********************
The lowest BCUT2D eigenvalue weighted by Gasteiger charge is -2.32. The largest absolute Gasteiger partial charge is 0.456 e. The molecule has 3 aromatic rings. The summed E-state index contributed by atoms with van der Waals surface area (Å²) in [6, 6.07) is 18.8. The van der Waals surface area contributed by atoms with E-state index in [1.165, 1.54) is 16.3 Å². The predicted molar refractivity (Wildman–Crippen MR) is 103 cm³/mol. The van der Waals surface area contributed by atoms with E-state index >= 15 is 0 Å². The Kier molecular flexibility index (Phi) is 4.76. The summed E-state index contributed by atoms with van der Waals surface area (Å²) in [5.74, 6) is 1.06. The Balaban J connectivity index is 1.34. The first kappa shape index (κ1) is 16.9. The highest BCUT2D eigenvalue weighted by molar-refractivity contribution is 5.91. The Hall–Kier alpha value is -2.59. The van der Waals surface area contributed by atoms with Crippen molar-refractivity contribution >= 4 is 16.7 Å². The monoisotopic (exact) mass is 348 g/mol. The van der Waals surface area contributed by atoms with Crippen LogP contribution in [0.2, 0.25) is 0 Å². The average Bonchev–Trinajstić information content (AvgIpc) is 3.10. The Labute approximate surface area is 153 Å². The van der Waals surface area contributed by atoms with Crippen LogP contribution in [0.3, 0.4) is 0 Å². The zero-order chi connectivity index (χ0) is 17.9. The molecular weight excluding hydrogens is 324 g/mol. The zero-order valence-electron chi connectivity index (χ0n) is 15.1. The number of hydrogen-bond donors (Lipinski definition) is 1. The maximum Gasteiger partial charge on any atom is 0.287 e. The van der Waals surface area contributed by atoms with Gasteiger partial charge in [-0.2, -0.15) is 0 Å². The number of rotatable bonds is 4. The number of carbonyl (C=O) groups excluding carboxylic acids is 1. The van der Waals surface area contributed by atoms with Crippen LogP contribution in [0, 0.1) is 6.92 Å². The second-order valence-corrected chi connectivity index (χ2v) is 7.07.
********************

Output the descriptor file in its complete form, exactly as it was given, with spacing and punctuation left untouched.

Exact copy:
The lowest BCUT2D eigenvalue weighted by Gasteiger charge is -2.32. The largest absolute Gasteiger partial charge is 0.456 e. The molecule has 3 aromatic rings. The summed E-state index contributed by atoms with van der Waals surface area (Å²) in [6, 6.07) is 18.8. The van der Waals surface area contributed by atoms with E-state index in [1.165, 1.54) is 16.3 Å². The predicted molar refractivity (Wildman–Crippen MR) is 103 cm³/mol. The van der Waals surface area contributed by atoms with E-state index >= 15 is 0 Å². The Kier molecular flexibility index (Phi) is 4.76. The summed E-state index contributed by atoms with van der Waals surface area (Å²) in [5.74, 6) is 1.06. The Balaban J connectivity index is 1.34. The first kappa shape index (κ1) is 16.9. The highest BCUT2D eigenvalue weighted by molar-refractivity contribution is 5.91. The Hall–Kier alpha value is -2.59. The van der Waals surface area contributed by atoms with Crippen molar-refractivity contribution >= 4 is 16.7 Å². The monoisotopic (exact) mass is 348 g/mol. The van der Waals surface area contributed by atoms with Crippen LogP contribution in [0.2, 0.25) is 0 Å². The average Bonchev–Trinajstić information content (AvgIpc) is 3.10. The Labute approximate surface area is 153 Å². The van der Waals surface area contributed by atoms with Crippen LogP contribution in [0.3, 0.4) is 0 Å². The zero-order chi connectivity index (χ0) is 17.9. The molecular weight excluding hydrogens is 324 g/mol. The zero-order valence-electron chi connectivity index (χ0n) is 15.1. The number of hydrogen-bond donors (Lipinski definition) is 1. The maximum Gasteiger partial charge on any atom is 0.287 e. The van der Waals surface area contributed by atoms with Gasteiger partial charge in [-0.2, -0.15) is 0 Å². The number of rotatable bonds is 4. The number of carbonyl (C=O) groups excluding carboxylic acids is 1. The van der Waals surface area contributed by atoms with Crippen LogP contribution in [0, 0.1) is 6.92 Å². The second-order valence-corrected chi connectivity index (χ2v) is 7.07.